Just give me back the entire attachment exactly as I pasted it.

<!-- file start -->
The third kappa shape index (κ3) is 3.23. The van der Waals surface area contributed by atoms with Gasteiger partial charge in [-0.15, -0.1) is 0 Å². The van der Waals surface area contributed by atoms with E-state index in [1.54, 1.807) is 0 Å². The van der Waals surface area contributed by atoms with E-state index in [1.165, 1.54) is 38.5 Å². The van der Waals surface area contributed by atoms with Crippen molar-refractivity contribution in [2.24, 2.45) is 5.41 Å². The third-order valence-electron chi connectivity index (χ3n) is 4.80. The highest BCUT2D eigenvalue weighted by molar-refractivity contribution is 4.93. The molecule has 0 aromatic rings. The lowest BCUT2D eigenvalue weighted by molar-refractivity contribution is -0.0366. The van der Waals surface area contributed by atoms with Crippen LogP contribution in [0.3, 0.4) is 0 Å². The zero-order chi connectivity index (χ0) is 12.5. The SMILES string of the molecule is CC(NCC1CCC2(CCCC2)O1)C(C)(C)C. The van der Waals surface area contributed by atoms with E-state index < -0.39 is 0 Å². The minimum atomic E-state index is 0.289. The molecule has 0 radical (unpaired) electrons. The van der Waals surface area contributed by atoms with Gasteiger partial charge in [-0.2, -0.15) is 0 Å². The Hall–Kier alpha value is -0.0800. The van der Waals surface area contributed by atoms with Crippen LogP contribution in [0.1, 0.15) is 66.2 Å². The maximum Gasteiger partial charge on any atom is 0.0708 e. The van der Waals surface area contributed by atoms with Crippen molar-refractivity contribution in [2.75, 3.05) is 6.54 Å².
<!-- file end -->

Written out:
The third kappa shape index (κ3) is 3.23. The van der Waals surface area contributed by atoms with Gasteiger partial charge in [-0.15, -0.1) is 0 Å². The van der Waals surface area contributed by atoms with E-state index in [1.54, 1.807) is 0 Å². The van der Waals surface area contributed by atoms with E-state index in [1.165, 1.54) is 38.5 Å². The van der Waals surface area contributed by atoms with Crippen molar-refractivity contribution in [2.24, 2.45) is 5.41 Å². The third-order valence-electron chi connectivity index (χ3n) is 4.80. The highest BCUT2D eigenvalue weighted by molar-refractivity contribution is 4.93. The molecule has 0 aromatic rings. The lowest BCUT2D eigenvalue weighted by molar-refractivity contribution is -0.0366. The van der Waals surface area contributed by atoms with Crippen LogP contribution in [0.3, 0.4) is 0 Å². The zero-order chi connectivity index (χ0) is 12.5. The SMILES string of the molecule is CC(NCC1CCC2(CCCC2)O1)C(C)(C)C. The van der Waals surface area contributed by atoms with E-state index < -0.39 is 0 Å². The minimum atomic E-state index is 0.289. The molecule has 0 radical (unpaired) electrons. The van der Waals surface area contributed by atoms with Gasteiger partial charge in [-0.2, -0.15) is 0 Å². The Hall–Kier alpha value is -0.0800. The van der Waals surface area contributed by atoms with Crippen LogP contribution in [0.1, 0.15) is 66.2 Å². The maximum Gasteiger partial charge on any atom is 0.0708 e. The van der Waals surface area contributed by atoms with Crippen molar-refractivity contribution in [2.75, 3.05) is 6.54 Å².